The figures do not show all the elements required for but nevertheless known to be part of a suspension system. In particular, those with knowledge of the subject will understand how to ensure the longitudinal positioning of the wheel plane, for example by means of a longitudinal arm or by guiding the rocker and a linking the rocker to the wheel support by a wishbone or trapezium. Similarly, the position of the wheel plane during steering is ensured either by an element connected to the steering system or by an element of fixed size such as a track rod for a non-steering axle. However, a preferred embodiment of the system according to the invention is one in which these steering control elements directly connect the wheel support to the rocker so that the steering can be controlled without undergoing perturbations caused by the substantial camber variations made possible by the device according to the invention. Preferably, this linkage of the rocker to the wheel support can be used to induce a steering effect as a function of the camber since the movements of the rocker are directly coupled to the camber. Thus, when the camber is governed by the transverse forces (in the case when the system of the invention operates passively), the steering can be induced by the transverse forces. This effect is therefore the same as that of inclining the pivot axis as described above.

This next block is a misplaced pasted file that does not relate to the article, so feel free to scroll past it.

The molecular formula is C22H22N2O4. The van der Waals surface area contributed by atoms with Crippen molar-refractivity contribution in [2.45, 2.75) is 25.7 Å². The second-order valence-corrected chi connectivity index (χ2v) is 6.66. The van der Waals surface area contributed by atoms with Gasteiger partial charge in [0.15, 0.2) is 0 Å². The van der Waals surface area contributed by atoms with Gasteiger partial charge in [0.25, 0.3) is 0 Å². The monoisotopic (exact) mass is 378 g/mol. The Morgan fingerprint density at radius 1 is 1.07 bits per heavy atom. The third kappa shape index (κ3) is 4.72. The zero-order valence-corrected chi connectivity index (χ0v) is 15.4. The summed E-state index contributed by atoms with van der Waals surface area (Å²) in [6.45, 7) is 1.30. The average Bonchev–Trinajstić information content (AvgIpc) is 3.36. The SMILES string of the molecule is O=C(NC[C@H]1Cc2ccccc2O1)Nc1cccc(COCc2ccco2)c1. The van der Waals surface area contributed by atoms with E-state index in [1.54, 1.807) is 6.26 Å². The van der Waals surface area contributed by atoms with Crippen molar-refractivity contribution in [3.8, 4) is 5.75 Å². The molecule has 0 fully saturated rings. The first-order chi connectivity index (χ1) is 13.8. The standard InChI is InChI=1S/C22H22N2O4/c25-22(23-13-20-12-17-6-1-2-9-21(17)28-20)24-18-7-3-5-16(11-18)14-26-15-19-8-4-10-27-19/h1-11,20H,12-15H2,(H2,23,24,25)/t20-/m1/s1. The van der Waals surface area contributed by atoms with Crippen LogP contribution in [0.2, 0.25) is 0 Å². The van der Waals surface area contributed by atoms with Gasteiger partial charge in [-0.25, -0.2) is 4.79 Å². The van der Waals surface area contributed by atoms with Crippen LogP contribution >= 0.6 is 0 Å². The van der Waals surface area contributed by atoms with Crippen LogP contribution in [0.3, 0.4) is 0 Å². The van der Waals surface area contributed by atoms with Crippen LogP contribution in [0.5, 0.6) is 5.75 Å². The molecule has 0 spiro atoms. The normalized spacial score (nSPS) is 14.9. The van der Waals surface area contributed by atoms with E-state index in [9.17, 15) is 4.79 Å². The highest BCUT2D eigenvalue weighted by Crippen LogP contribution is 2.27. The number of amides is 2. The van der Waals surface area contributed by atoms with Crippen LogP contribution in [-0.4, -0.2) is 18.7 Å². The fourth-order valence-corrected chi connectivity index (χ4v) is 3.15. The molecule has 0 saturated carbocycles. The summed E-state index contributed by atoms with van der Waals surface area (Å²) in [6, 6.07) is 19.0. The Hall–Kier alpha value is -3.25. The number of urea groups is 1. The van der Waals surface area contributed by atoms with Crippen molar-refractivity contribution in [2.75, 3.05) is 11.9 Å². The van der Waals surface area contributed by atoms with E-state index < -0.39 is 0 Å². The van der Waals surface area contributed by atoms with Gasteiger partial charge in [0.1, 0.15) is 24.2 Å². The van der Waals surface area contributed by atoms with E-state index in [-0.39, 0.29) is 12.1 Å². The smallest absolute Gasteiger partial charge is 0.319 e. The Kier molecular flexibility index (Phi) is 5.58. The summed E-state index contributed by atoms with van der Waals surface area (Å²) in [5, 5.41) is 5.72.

As described earlier, the figures show planar representations, i.e. two-dimensional ones in the camber plane. This view gives a clear picture of the theoretical camber and track variation functions of the systems according to the invention. In practice, i.e. in three dimensions, systems conforming to those principles can be designed by faithfully extrapolating their characteristics from the two-dimensional representations. In this case the pivot points become axes perpendicular to the camber plane. However, the principles can also be applied to systems whose representation in projection on the camber plane is different but whose kinematics in the camber plane conform to that described here in two dimensions. For example, such a system can comprise a lower wishbone, an upper wishbone and a track rod. The translation of such a system's operation in the camber plane goes beyond determining an equivalent configuration in two dimensions. This can be the result of an experimental or theoretical study of the wheel's movements around its mean position in the camber plane from which this equivalent configuration can be deduced.
The articulations of the various elements of the suspension system according to the invention can be formed in various ways. The elastomeric articulations currently used in the field of ground contact systems can make it more simple to obtain equilibrium of the system because they introduce stiffness. In addition, they are known to favour the vehicle's comfort.